ultrasound (sonogram) is a test that uses reflected
sound waves to produce a picture of the
scrotum. An ultrasound can show the long, tightly
coiled tube that lies behind each testicle and collects sperm (epididymis) and
the tube (vas deferens) that connects the testicles to the
prostate gland. The ultrasound does not use
X-rays or other types of radiation.
A small handheld instrument called a
transducer is passed back and forth over the scrotum. The transducer sends the
sound waves to the computer, which converts them into a picture that is
displayed on a video monitor. The picture produced by ultrasound is called a
sonogram, echogram, or scan. Pictures or videos of the ultrasound images may be
saved as a permanent record.
Why It Is Done
Testicular ultrasound is done to:
Evaluate a mass or pain in the testicles.
Identify and monitor infection or inflammation of the testicles or
No special preparation is needed for a
If you are having a biopsy or another test
during the ultrasound, you may need to sign a consent form.
to your doctor about any concerns you have regarding the need for the test, its
risks, how it will be done, or what the results will mean. To help you
understand the importance of this test, fill out the
medical test information form(What is a PDF document?).
How It Is Done
A testicular ultrasound is usually done
by an ultrasound technologist. It is done in an ultrasound room in a doctor's
office or hospital.
You will need to remove all your clothes from
the waist down and put on a gown before the test. You will be asked to lie on
your back on a padded examination table. Folded towels will be used to cover
the penis and lift the scrotum. A gel (such as K-Y Jelly) will be spread on
your scrotum for the transducer. The transducer is pressed against your skin
and moved across your scrotum many times.
You will need to lie
very still during the ultrasound scan. You may be asked to take a breath and
hold it for several seconds during the scanning. Testicular ultrasound takes
about 20 minutes.
When the test is finished, the gel is removed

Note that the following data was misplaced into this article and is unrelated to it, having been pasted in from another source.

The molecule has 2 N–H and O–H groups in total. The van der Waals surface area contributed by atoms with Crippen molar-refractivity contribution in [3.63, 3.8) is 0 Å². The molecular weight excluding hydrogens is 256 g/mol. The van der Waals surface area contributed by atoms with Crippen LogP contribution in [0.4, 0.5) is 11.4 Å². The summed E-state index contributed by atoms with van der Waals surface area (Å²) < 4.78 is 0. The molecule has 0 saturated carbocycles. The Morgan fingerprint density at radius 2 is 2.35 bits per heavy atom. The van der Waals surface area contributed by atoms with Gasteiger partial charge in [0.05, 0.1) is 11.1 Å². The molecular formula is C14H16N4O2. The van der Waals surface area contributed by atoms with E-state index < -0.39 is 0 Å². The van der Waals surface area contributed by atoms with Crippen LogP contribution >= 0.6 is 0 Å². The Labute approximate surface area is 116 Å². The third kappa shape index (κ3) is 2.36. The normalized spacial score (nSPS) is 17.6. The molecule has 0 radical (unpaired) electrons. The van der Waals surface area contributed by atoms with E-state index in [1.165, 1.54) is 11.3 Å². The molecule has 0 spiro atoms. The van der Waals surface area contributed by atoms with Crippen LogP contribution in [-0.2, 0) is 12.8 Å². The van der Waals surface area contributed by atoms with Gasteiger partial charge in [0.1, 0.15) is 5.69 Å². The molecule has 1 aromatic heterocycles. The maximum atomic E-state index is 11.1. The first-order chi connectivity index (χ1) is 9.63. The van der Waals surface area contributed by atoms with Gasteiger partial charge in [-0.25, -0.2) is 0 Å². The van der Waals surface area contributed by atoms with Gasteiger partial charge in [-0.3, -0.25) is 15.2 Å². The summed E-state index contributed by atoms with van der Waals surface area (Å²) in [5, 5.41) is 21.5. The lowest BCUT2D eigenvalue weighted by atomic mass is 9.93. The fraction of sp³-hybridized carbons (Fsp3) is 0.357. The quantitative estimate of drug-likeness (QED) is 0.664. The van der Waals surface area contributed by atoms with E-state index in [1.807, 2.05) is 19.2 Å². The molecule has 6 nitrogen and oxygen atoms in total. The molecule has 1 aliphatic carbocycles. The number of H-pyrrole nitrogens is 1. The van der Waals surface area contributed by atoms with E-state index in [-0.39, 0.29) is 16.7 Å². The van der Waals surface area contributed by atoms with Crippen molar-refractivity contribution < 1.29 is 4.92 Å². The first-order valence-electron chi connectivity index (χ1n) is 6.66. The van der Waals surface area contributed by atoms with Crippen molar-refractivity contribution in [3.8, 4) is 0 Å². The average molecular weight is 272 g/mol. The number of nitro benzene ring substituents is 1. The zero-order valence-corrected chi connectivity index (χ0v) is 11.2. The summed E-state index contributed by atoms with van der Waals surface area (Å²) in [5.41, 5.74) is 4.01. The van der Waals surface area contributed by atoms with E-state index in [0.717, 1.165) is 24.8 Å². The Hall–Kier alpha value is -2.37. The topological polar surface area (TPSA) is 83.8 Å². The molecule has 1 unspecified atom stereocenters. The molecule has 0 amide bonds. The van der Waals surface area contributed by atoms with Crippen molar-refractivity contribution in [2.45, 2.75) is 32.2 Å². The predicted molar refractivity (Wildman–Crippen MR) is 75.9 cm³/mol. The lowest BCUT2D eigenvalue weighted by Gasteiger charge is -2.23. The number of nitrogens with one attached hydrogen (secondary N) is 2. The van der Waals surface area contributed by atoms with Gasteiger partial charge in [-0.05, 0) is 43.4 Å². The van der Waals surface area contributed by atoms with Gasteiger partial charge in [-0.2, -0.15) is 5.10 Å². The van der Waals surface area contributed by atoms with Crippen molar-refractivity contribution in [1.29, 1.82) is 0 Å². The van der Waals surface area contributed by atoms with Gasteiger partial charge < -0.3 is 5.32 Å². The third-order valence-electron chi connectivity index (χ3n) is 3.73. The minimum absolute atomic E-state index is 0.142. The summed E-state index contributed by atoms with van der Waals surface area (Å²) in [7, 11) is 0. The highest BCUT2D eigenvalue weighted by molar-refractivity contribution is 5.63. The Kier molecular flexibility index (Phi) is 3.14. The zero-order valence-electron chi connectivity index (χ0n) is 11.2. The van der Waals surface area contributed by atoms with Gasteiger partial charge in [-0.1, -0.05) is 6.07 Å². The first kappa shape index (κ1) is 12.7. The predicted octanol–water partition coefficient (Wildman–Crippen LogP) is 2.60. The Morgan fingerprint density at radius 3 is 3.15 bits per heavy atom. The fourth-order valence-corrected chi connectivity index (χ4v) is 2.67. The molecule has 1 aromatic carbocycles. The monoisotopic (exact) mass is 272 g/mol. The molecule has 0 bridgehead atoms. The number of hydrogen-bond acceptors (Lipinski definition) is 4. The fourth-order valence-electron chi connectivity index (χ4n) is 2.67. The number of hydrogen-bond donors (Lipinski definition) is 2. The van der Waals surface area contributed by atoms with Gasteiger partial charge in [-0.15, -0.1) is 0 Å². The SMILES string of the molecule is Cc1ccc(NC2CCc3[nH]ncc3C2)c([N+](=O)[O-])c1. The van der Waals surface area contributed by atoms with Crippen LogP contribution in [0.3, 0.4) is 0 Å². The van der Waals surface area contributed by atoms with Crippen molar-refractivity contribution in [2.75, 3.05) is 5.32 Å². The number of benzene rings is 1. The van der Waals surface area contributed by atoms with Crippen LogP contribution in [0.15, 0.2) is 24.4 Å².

from your skin. You may be asked to wait until the
radiologist has reviewed the information. The
radiologist may want to do more ultrasound views.
How It Feels
The gel may feel cold when it is applied
to your scrotum unless it is first warmed to body temperature. You will feel
light pressure from the transducer as it passes over your scrotum. If the
ultrasound test is being done to determine the extent of damage from a recent
injury or to investigate testicular pain, the slight pressure of the transducer
may be somewhat painful. You will not hear the sound waves.
biopsy is done during the ultrasound, you may experience slight discomfort when
the sample is obtained.
There are no known risks associated with a
testicular ultrasound test.
Reasons you may not be able to
have the test or why the results may not be helpful include:
Not being able to remain still during the
Having an open sore or wound in the area that needs to be
What To Think About
Testicular ultrasound is usually done to
evaluate a mass or pain in the testicles for possible cancer. Young men with a
testicular mass or pain should be evaluated immediately by a doctor. Testicular
cancer is the most common cancer in young men.
ultrasound, your doctor can usually tell the difference between a fluid-filled
cyst, a solid lump, or another type of mass.
A fluid-filled mass that has a symmetrical shape and does
not have particles floating in it is likely to be a cyst or a
A mass that does not have fluid, one that has fluid with
floating particles (atypical cyst), or one that is larger than expected needs
further evaluation. Often a follow-up ultrasound is done in 6 to 8 weeks to
allow time for the mass to go away on its own.
If a solid lump or
an atypical cyst is present and a testicular ultrasound cannot determine
whether it is cancer, a
biopsy may be recommended.
Other Works Consulted
Chernecky CC, Berger BJ (2008). Laboratory Tests and Diagnostic Procedures, 5th ed. St. Louis:
Fischbach FT, Dunning MB III, eds. (2009).
Manual of Laboratory and Diagnostic Tests, 8th ed.
Philadelphia: Lippincott Williams and Wilkins.
Pagana KD, Pagana TJ (2010). Mosby’s Manual of Diagnostic and Laboratory Tests, 4th ed. St. Louis: Mosby Elsevier.
How this information was developed to help you make better health decisions.